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Women's studies affecting all fields,
says new program director
October 26, 1998
In 1974, when she was an assistant professor at a small Midwestern college, Mary Crawford was asked to teach a course on the psychology of women. To her surprise, she found that few studies had been done in the field.
"What was there were theories and models based on men's experience," she says.
Now, however, the resources are many, says Crawford, a professor of psychology, who has headed the Women's Studies Program since August.
"Today, there is a tremendous amount of scholarship on women's issues, and it's affecting every field: the humanities, the arts, the social sciences and the natural sciences," she says. "They all have feminist scholarship that came out of women's studies."
Crawford describes students in women's studies as "the most creative and original group of students that I've ever encountered. They've had to be," she says, "because taking a women's studies major up until recently was quite a bold and daring thing to do."
She says many of the students in the program have a strong vision of the way they want the world to be for girls and women.
"They're responsive, intellectually curious and get involved in the issues," she says.
Crawford hopes to build on the successes of previous directors. She plans to expand course offerings and build enrollment, particularly in the graduate certificate program. Crawford directed a similar program at the University of South Carolina.
Her most recent predecessor, Susan Porter Benson, says the Women's Studies Program "touches virtually everything that happens at this university in an interdisciplinary way. The major is broad and flexible, with courses interweaving gender, race, class, and other factors that contribute to the diversity of women's lives."
During Benson's five years as director of women's studies from 1993 until this past summer, enrollment in the program increased, a minor was added and continues to grow, and a 12-credit graduate certificate was offered that can be taken in conjunction with another degree or as a free-standing certificate.
More students are entering the program and fill as many 100-level courses as are offered. About a dozen students graduate from the program each year.
Benson says one of the strengths of the program is its relatively small size. This allows for individual attention and advising, particularly in core courses for the major, such as research methods, the internship seminar, and the senior seminar. In these classes, students learn how to conduct research and how to write a major research paper.
The women's studies major gives students a broad interdisciplinary grounding, but also teaches people to write, revise and do peer review.
"We give them excellent experience in the most important intellectual tools: critical thinking, speaking and writing and collaborative work.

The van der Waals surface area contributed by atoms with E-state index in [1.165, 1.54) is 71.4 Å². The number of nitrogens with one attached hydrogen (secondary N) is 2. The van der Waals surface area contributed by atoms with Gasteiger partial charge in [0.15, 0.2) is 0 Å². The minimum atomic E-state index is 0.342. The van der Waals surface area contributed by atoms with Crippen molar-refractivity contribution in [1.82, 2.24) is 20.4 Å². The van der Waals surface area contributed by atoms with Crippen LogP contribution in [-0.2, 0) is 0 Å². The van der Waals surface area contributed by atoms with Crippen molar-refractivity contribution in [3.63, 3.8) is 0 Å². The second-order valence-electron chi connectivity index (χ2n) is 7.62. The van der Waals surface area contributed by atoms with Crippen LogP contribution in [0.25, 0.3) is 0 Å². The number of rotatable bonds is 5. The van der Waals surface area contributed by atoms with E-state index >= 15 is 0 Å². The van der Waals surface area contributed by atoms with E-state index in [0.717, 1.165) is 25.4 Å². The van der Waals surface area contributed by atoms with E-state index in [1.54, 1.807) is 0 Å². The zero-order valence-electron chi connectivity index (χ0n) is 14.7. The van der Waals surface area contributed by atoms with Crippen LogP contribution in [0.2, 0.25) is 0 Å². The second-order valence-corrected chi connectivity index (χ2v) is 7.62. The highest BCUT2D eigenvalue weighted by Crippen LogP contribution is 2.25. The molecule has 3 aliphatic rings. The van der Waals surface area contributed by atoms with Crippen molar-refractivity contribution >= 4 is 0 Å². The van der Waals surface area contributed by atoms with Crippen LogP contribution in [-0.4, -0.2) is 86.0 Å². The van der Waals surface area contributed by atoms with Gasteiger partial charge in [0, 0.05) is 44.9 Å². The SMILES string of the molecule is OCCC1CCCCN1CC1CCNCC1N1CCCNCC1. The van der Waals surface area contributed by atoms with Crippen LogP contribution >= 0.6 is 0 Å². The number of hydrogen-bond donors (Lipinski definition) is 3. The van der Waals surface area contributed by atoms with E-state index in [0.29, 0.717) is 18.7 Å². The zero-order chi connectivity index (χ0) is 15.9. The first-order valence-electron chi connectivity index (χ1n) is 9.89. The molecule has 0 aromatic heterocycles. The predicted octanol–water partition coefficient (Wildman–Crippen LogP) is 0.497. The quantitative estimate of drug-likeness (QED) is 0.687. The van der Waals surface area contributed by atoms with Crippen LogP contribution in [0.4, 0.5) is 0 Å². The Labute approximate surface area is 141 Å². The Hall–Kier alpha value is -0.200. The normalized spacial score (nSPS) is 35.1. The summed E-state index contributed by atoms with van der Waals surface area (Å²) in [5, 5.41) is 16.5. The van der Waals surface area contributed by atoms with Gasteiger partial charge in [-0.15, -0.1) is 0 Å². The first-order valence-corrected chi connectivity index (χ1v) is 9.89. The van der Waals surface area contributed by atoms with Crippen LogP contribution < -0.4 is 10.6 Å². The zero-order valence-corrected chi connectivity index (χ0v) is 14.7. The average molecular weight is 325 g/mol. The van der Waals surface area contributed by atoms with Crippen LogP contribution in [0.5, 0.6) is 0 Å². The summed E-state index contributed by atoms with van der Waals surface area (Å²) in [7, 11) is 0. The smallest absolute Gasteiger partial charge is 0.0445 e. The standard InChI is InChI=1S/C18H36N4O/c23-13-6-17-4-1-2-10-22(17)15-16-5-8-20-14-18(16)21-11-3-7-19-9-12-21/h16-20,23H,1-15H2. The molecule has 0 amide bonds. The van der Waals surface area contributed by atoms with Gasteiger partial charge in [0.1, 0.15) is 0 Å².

"We teach them that collaboration doesn't undermine or threaten individual work, but encourages and sustains it," Benson says.
Women's studies students are a socially engaged, socially concerned group who find their senior seminar a place to examine some interesting questions, says Benson.
Research projects have included papers on Puerto Rican women and the impact of migration to the mainland on sex roles; a combined police station and women's center in Connecticut and how it deals with domestic violence; and film adaptations of novels, particularly how female film-makers adapt novels written by men.
Women's studies majors are required to take a semester-long internship with a strong academic component. A special seminar on issues of women in the workplace must be taken with the internship, and students must write small research papers on their work.
Many graduates of the program go on to graduate school. Social work, law, liberal arts and business are popular choices. Other students go straight into social service agencies, where many work in community organizations.
Benson says that she hopes graduates take with them "a vision of the world, a consciousness of how life looks different when viewed through the lens of women's lives and gender, and the ways in which race, class and gender work together in women's and men's lives."
Crawford, the new director, has been a professor of psychology and women's studies at West Chester University of Pennsylvania since 1978.
She has also served as graduate director of women's studies and a professor of psychology at the University of South Carolina, where she was interim director of women's studies, and has held positions at Trenton State College, Hamilton College, Buena Vista College in Iowa, and the University of Illinois.
She earned a Ph.D. in experimental psychology from the University of Delaware in 1975.
A fellow of both the American Psychological Association and the American Psychological Society, Crawford has authored or co-authored a number of books including: Talking Difference: On Gender and Language; Sex Differences in Human Cognition; and Coming Into Her Own: Fostering Educational Success for Girls and Women, now in press.
She has edited many scholarly publications and has been invited to speak across the country and in the U.K. on the psychology of women.